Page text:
There’s a saying in the English language called ‘walking on eggshells’.  Another way it could be translated is ‘having to speak and act very carefully in order not to offend someone.’  You get the picture of a person having to walk very lightly on a bed of half-cut eggshells turned upside-down and if he steps too hard or makes one wrong move, everything will be broken!

We use this phrase when referring to interaction with people who are hard to get along with.  Some wives have to walk on eggshells with sensitive husbands, some employees have to walk on eggshells with angry bosses, some children have to walk on eggshells with wrathful parents.  No Christian should ever be a person of whom it is said ‘I have to walk on eggshells with him.’

If you are married, one test you can take to see if you are a person like this is to ask your spouse the question, “Do you ever at any time feel you have to walk on eggshells with me?  Do you ever feel that you have to be so careful with your words and actions that if you do or say something wrong that a fight or argument will break out, or that we won’t be talking for some time?”  The answer to this question can tell us if we are a person who gets offended easily.

A person who gets offended quickly cannot easily have fellowship with people, and almost certainly cannot be used to build God’s church.  A person like this may find it hard to remain committed to a church for an extended period of time, and so may often be jumping from church to church, always looking back at how horrible the last church was (all that they felt was wrong with it) and how they were mistreated, or offended.  At first they imagined it was the perfect church, but then after some time their hard hearts got offended (their sensitive egg shells were broken when someone walked on them too hard), and they decided it was time to move on.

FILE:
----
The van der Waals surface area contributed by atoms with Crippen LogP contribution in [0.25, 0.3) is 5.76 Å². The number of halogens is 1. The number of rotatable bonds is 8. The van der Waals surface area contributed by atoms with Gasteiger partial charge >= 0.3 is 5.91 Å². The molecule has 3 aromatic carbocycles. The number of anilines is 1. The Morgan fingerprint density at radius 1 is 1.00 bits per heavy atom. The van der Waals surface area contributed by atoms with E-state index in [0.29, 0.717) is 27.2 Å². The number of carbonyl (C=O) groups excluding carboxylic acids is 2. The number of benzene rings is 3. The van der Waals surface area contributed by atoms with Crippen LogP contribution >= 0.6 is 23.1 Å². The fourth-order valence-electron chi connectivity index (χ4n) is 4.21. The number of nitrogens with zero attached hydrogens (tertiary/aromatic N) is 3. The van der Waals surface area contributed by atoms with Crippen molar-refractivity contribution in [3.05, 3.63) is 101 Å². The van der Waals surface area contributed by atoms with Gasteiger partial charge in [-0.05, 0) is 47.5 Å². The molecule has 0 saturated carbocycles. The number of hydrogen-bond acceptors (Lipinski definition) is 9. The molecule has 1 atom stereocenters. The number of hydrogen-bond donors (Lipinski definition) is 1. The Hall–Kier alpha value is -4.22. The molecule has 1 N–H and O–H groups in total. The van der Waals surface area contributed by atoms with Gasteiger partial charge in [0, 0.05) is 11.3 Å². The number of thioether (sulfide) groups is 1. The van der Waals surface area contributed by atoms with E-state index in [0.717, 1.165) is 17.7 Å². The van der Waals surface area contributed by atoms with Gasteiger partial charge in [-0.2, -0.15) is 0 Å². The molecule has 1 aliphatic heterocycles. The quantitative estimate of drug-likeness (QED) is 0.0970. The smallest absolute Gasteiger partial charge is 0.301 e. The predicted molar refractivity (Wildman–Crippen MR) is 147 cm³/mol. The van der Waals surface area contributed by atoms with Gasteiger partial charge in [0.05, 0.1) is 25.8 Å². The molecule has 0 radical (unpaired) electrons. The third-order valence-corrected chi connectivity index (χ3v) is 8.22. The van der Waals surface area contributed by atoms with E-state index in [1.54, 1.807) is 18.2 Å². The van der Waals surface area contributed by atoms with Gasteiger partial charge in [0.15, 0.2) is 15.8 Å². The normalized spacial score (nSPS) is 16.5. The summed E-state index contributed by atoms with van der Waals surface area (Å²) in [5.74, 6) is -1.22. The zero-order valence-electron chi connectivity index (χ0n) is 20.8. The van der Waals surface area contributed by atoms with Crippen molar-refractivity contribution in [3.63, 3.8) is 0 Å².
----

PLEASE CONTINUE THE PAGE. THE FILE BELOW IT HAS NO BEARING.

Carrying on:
If all of the disciples were like this, there would have been no New Covenant church!  Jesus told them things like, “you of little faith” (Matthew 16:8), “how foolish you are” (Luke 24:25), and even “get behind me Satan!” (Matthew 16:23).  Then there was one time Jesus said something so extreme that almost everybody got offended and left.  He told them “you must eat my flesh and drink my blood” (John 6:53).

But the disciples weren’t ones whom Jesus had to ‘walk on eggshells’ with.  He was able to tell them what they needed to hear all the time, and they humbled themselves and accepted it.  That’s why there was hope for them, when everyone else left.

Their attitude was ‘Where shall we go? You have words of eternal life!’ (John 6:68)

The Lord desires disciples like that – who are so committed that He can speak anything to them through anybody, even if it’s a hard word, and instead of getting offended and storming off in anger to find another church, another marriage, another friend, they will endure and consider what words of life God is trying to speak to them through it.  And it won’t harden their heart even one bit toward the one who spoke it.